The toughest thing of all is the fact that we never get a minute’s rest. From the moment I get up till sundown I’m on the go. Close order, extended order, etc. When you aren’t doing something violently physical, they take you to the movies for lecture, and propaganda pictures. All this in about 6 inches of slushy snow and water. We did that all yesterday. In the evening I got a G.I. haircut. It cost me 45 cents. I was in the chair for exactly 85 seconds. You can imagine how I look.

The most never ending job in the Army-cleaning one’s rifle-usually takes up most of the evening. Today is supposed to be our day off, ha ha! We got up at the usual time and went out to the rifle range. It was the first time I ever fired my M1 Girand. It hardly kicks at all.

Things are pretty tough now; even the non-coms are pooped, and we’re on field rations which although are better than they sound are not terrific. After the first 5 weeks we’ll be put on garrison rations and that’ll be a lot better.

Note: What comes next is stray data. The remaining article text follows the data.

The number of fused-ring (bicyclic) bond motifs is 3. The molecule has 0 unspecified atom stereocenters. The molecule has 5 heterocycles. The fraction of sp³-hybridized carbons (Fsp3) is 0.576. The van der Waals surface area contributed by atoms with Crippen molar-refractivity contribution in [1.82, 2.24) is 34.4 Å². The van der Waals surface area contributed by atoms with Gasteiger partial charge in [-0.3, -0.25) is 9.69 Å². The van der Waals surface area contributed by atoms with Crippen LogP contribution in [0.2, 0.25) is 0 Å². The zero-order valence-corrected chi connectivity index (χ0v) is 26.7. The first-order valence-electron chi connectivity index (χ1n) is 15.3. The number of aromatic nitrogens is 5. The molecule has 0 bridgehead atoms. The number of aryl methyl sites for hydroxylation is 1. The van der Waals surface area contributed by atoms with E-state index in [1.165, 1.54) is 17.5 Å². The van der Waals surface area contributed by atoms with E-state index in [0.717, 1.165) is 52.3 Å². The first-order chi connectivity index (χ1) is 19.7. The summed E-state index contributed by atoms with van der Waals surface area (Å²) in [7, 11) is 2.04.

We get plenty of good warm clothing, but if you would like to send something make it a khaki wool scarf.

Hooray! I just now got your letter, Mother. I wasn’t going to mention it but until 5 minutes ago I was the most homesick guy in the whole 4th. Engineers. Now I feel a whole lot better.

About the goddam camp. Yes, it is new. It was founded last May, and it’s still pretty rough. There are about 20,000 men here and a number of other camps nearby.

I was surprised to hear about the cold weather in L.A. It’s really quite a drop from what it was that Sunday I was home. The temperature here has been about 20 deg. above but now it’s a little warmer. In fact, for about an hour today we even got a look at the sun.

All in all, this is a pretty good outfit. It’s made up of mostly young fellows, and platoon, company, and battalion rivalry is pretty high. On top of it all the Engineers is a pretty high falutin’ outfit.

I’m sending you my insurance slip which is good in place of the policy until you receive the real one.

Some of the fellows here have cameras and maybe I’ll be able to send you some snapshots.


(Co. “B” 53 ET bn)


Sunday, January 25, 2009

Letter 7- October 23, 1943

October 23, 1943)
(Camp Abbot, Oregon)

Dear folks,

I was wrong about my company. Have received no mail yet. Write soon.

Pvt. William W. Taylor, Jr.
A.S.N. 19203811